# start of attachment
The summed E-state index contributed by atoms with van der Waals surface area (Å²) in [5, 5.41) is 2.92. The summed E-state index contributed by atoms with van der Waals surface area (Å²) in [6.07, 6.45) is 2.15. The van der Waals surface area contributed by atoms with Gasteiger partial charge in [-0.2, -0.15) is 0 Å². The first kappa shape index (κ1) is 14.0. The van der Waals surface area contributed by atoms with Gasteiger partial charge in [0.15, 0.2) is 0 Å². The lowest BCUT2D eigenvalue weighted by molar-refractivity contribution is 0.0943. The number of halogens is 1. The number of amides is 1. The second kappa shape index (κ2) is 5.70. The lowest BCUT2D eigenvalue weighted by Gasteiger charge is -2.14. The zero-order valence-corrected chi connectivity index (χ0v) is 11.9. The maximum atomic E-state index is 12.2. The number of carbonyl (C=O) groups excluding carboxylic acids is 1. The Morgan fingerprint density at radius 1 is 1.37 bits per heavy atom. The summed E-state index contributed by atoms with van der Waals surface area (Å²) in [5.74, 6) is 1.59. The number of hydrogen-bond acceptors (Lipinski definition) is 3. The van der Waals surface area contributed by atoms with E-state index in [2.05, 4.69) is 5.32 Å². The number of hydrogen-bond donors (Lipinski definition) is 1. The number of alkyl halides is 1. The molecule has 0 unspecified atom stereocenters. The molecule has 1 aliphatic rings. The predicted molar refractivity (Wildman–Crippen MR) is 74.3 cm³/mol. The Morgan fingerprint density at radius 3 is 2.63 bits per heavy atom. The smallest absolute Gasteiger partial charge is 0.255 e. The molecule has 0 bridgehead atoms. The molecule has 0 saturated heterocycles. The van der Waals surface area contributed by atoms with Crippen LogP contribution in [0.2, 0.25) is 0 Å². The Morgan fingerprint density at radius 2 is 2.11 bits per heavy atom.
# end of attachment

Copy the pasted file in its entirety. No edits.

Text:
The summed E-state index contributed by atoms with van der Waals surface area (Å²) in [5, 5.41) is 2.92. The summed E-state index contributed by atoms with van der Waals surface area (Å²) in [6.07, 6.45) is 2.15. The van der Waals surface area contributed by atoms with Gasteiger partial charge in [-0.2, -0.15) is 0 Å². The first kappa shape index (κ1) is 14.0. The van der Waals surface area contributed by atoms with Gasteiger partial charge in [0.15, 0.2) is 0 Å². The lowest BCUT2D eigenvalue weighted by molar-refractivity contribution is 0.0943. The number of halogens is 1. The number of amides is 1. The second kappa shape index (κ2) is 5.70. The lowest BCUT2D eigenvalue weighted by Gasteiger charge is -2.14. The zero-order valence-corrected chi connectivity index (χ0v) is 11.9. The maximum atomic E-state index is 12.2. The number of carbonyl (C=O) groups excluding carboxylic acids is 1. The Morgan fingerprint density at radius 1 is 1.37 bits per heavy atom. The summed E-state index contributed by atoms with van der Waals surface area (Å²) in [5.74, 6) is 1.59. The number of hydrogen-bond acceptors (Lipinski definition) is 3. The van der Waals surface area contributed by atoms with E-state index in [2.05, 4.69) is 5.32 Å². The number of hydrogen-bond donors (Lipinski definition) is 1. The number of alkyl halides is 1. The molecule has 0 unspecified atom stereocenters. The molecule has 1 aliphatic rings. The predicted molar refractivity (Wildman–Crippen MR) is 74.3 cm³/mol. The Morgan fingerprint density at radius 3 is 2.63 bits per heavy atom. The smallest absolute Gasteiger partial charge is 0.255 e. The molecule has 0 bridgehead atoms. The molecule has 0 saturated heterocycles. The van der Waals surface area contributed by atoms with Crippen LogP contribution in [0.2, 0.25) is 0 Å². The Morgan fingerprint density at radius 2 is 2.11 bits per heavy atom.